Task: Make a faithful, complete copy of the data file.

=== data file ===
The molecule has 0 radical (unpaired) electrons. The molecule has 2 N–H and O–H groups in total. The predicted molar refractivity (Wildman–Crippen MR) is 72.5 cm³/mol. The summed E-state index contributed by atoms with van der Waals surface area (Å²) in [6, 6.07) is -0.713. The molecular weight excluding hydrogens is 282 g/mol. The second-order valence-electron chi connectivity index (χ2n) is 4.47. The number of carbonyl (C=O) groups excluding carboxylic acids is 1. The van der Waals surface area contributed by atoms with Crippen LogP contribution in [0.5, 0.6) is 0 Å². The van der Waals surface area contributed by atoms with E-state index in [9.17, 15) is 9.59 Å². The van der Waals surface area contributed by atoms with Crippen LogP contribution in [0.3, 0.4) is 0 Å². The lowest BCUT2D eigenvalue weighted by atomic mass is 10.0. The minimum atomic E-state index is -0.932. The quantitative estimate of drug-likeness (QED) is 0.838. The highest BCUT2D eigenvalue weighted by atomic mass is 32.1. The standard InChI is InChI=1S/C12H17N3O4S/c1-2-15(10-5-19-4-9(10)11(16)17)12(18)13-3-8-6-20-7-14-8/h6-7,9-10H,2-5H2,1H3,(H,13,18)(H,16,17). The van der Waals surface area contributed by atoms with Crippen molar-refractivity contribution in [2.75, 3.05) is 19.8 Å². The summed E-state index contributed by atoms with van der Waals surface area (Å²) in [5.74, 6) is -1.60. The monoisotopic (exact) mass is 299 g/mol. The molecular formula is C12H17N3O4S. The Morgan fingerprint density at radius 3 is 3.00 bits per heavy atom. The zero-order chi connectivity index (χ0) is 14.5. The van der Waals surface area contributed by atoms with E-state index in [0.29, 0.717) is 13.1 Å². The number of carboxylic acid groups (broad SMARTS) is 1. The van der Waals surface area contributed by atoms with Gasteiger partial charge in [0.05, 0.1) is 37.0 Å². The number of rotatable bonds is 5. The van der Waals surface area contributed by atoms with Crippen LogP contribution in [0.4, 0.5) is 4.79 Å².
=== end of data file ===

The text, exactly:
The molecule has 0 radical (unpaired) electrons. The molecule has 2 N–H and O–H groups in total. The predicted molar refractivity (Wildman–Crippen MR) is 72.5 cm³/mol. The summed E-state index contributed by atoms with van der Waals surface area (Å²) in [6, 6.07) is -0.713. The molecular weight excluding hydrogens is 282 g/mol. The second-order valence-electron chi connectivity index (χ2n) is 4.47. The number of carbonyl (C=O) groups excluding carboxylic acids is 1. The van der Waals surface area contributed by atoms with Crippen LogP contribution in [0.5, 0.6) is 0 Å². The van der Waals surface area contributed by atoms with E-state index in [9.17, 15) is 9.59 Å². The van der Waals surface area contributed by atoms with Crippen LogP contribution in [0.3, 0.4) is 0 Å². The lowest BCUT2D eigenvalue weighted by atomic mass is 10.0. The minimum atomic E-state index is -0.932. The quantitative estimate of drug-likeness (QED) is 0.838. The highest BCUT2D eigenvalue weighted by atomic mass is 32.1. The standard InChI is InChI=1S/C12H17N3O4S/c1-2-15(10-5-19-4-9(10)11(16)17)12(18)13-3-8-6-20-7-14-8/h6-7,9-10H,2-5H2,1H3,(H,13,18)(H,16,17). The van der Waals surface area contributed by atoms with Crippen molar-refractivity contribution in [2.75, 3.05) is 19.8 Å². The summed E-state index contributed by atoms with van der Waals surface area (Å²) in [5.74, 6) is -1.60. The monoisotopic (exact) mass is 299 g/mol. The molecular formula is C12H17N3O4S. The Morgan fingerprint density at radius 3 is 3.00 bits per heavy atom. The zero-order chi connectivity index (χ0) is 14.5. The van der Waals surface area contributed by atoms with E-state index in [0.29, 0.717) is 13.1 Å². The number of carboxylic acid groups (broad SMARTS) is 1. The van der Waals surface area contributed by atoms with Gasteiger partial charge in [0.05, 0.1) is 37.0 Å². The number of rotatable bonds is 5. The van der Waals surface area contributed by atoms with Crippen LogP contribution in [0.4, 0.5) is 4.79 Å².